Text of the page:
Bryan got in a flurry of offense, much like he did in the Money in the Bank match where he took out his fellow competitors before being taken out by Orton.
Anyway, Bryan gave a valiant effort but of course fell short. But I thought the ending was booked smart. Bryan kept himself from getting overwhelmed and with slower, bigger opponents, it made it look a lot easier than in the Punk/Shield conflict, and then Wyatt was booked to take the win, which was good since Wyatt himself has been booked rather poorly his last few matches.
I give it 8/10

Fatal Four-Way Match: Tag Team Champions The Rhodes Bros. VS. The Real Americans VS. Rey Mysterio and Big Show VS. Ryback and Curtis Axel

While WWE would have you believe, and even a lot of fans believe, that the Tag Team division is revitalized and is stronger than it has been in years, I want everyone to take note of the fact that as talented as I believe all these performers are, this match was made up of eight essentially failed singles competitors.
Failed is a bit of a broad term.
Big Show and Mysterio are attractions at this point in their careers. They don't have much singles life left in them but as a tag team they make sense.
Goldust, while certainly in one of the best runs of his career is also on the far side of his singles run.
Cody has failed to main event, as has Jack Swagger, Antonio Cesaro, and Ryback. Swagger, Rhodes, Ryback, and Axel have also been given main event opportunities and failed to deliver. Basically, these are four teams born out of necessity rather than being real tag teams. These teams are far cries from The Hart Foundation, the Rockers, Demoltion, and the Legion of Doom.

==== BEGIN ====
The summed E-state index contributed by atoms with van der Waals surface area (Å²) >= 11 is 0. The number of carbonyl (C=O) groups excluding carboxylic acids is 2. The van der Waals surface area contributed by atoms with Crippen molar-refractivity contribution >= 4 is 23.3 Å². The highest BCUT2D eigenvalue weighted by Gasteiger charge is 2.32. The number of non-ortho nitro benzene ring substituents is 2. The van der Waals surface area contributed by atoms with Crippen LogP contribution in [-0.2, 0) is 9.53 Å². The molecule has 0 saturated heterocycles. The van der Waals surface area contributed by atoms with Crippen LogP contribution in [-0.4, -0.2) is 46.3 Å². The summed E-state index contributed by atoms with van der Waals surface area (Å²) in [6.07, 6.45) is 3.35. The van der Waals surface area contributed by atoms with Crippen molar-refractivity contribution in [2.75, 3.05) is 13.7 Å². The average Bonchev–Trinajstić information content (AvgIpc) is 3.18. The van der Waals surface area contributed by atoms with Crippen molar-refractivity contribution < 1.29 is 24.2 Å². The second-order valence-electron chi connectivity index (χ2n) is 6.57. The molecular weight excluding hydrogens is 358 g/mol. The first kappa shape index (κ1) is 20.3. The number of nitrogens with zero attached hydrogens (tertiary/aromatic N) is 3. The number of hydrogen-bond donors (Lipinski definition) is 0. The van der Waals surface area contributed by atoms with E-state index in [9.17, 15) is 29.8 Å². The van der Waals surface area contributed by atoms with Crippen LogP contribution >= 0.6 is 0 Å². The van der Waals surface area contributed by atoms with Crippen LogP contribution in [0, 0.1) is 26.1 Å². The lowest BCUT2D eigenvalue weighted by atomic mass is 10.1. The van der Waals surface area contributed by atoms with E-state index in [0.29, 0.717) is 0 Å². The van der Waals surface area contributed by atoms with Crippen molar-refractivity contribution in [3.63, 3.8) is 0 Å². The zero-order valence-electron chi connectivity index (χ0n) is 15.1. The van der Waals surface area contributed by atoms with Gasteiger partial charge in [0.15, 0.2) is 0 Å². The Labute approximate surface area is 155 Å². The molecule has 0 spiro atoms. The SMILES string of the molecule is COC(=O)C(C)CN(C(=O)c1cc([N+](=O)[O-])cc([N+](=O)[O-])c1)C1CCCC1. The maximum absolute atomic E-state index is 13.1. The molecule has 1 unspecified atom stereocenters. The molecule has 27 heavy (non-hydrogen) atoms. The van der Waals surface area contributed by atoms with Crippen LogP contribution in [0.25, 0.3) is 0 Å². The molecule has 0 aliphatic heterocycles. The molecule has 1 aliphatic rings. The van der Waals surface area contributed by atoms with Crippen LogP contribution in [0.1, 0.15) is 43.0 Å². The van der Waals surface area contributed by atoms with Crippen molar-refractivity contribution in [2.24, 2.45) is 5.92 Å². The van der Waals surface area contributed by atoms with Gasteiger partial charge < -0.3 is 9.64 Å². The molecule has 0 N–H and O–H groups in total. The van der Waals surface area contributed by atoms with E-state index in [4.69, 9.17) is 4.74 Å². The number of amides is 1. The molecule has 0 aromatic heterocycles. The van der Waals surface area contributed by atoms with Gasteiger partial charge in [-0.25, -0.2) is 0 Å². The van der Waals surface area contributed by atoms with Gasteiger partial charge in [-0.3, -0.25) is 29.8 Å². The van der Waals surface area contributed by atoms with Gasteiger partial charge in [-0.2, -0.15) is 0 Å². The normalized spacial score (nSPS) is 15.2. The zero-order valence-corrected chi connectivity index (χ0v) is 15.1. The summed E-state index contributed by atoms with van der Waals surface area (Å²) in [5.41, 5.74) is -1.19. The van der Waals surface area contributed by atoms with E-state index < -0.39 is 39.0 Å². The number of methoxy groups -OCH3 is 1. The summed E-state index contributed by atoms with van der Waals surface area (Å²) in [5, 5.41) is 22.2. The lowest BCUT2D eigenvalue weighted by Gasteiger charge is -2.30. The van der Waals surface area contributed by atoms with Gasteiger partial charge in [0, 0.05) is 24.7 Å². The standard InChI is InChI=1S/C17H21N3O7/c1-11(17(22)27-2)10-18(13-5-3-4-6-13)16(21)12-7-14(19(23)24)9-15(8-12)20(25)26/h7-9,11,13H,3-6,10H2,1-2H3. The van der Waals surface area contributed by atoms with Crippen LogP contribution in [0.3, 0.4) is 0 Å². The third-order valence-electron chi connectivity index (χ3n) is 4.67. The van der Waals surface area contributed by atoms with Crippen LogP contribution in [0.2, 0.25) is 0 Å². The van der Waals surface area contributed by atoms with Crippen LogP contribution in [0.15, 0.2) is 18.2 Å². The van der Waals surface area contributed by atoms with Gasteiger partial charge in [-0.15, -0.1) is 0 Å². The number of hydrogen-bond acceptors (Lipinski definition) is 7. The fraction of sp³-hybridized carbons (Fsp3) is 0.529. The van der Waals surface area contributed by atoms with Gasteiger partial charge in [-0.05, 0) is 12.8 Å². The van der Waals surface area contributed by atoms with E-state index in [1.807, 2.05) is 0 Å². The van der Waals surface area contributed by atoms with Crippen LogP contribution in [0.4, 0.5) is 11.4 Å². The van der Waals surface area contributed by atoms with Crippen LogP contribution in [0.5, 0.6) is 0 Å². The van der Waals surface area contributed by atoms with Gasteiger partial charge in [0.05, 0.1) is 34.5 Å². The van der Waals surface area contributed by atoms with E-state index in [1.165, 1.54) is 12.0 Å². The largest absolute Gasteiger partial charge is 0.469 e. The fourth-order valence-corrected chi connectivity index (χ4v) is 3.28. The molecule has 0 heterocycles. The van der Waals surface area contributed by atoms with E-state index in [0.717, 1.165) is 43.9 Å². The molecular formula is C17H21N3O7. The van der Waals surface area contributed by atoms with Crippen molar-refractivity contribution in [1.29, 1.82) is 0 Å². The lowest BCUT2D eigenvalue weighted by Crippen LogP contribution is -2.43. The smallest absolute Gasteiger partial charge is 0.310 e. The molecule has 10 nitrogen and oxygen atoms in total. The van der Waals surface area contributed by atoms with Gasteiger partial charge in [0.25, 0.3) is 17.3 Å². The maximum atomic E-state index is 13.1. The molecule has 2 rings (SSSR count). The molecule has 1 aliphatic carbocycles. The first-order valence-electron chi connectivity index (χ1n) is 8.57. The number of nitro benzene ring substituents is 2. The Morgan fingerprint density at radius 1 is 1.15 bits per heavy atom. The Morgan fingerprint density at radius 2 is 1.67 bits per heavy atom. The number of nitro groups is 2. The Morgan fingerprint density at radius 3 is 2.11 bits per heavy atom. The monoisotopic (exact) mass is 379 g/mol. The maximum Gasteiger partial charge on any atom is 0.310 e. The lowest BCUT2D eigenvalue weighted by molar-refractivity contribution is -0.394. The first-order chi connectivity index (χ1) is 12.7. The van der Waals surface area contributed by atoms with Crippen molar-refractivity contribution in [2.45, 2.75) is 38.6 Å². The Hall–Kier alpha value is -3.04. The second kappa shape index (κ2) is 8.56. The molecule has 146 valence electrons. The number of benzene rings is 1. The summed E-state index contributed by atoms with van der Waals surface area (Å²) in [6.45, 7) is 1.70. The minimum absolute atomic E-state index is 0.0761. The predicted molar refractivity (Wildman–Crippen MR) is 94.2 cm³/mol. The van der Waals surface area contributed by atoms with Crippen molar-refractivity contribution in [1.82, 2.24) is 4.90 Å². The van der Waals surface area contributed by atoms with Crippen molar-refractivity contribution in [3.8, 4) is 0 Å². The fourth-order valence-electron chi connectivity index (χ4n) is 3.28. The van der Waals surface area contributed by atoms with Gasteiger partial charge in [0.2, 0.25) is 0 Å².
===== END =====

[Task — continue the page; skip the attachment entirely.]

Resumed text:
Alright, that aside. This was very much the match of the night. I would've enjoyed adding in a gimmick of chairs or ladders or something (THIS IS TLC, AFTER ALL) but whatever.
I thought having the finish be the two face teams was a little odd, but I actually liked the sensitive booking of Big Show, readying Goldust before the final fight, shaking hands with the Rhodes Brothers following the match, and much appreciation was given to Rey who looked absolutely destroyed following the match, clearly he's no longer in prime fighting condition.
Swagger, Cesaro, and Ryback and Axel also looked incredibly strong despite being taken out first and second from the match.
The crowd loved it, most importantly, chanting, "This is awesome!" as Mysterio joined the fray, and that is what let's me give this the match of the night. Booking both heel teams to lose aside, I give it 9/10.

Championship Unification Match: World Heavyweight Champion John Cena VS. WWE Champion Randy Orton in a Tables, Ladders, and Chairs Match
There was certainly a big match feel to the proceedings, and the promo videos definitely make you feel something important is about to go down. But the promo videos always do that. If the matches always lived up to the promos WWE makes then there'd be no problems or complaints ever.

There's no denying how big Cena and Orton are and have become since their days in Ruthless Aggression and the Brand Extension. I respect them both as athletes and wrestlers, though I've never been a particular fan of either. Orton's wrestling ability outweighs his lackluster charisma and on the flip side, Cena's dangerously good promos and abilities on the mic make up for his limitations in the ring, much like Hulk Hogan. He's a legitimately strong and athletic guy too, and I respect the hell out of him for trying out things he wouldn't normally do.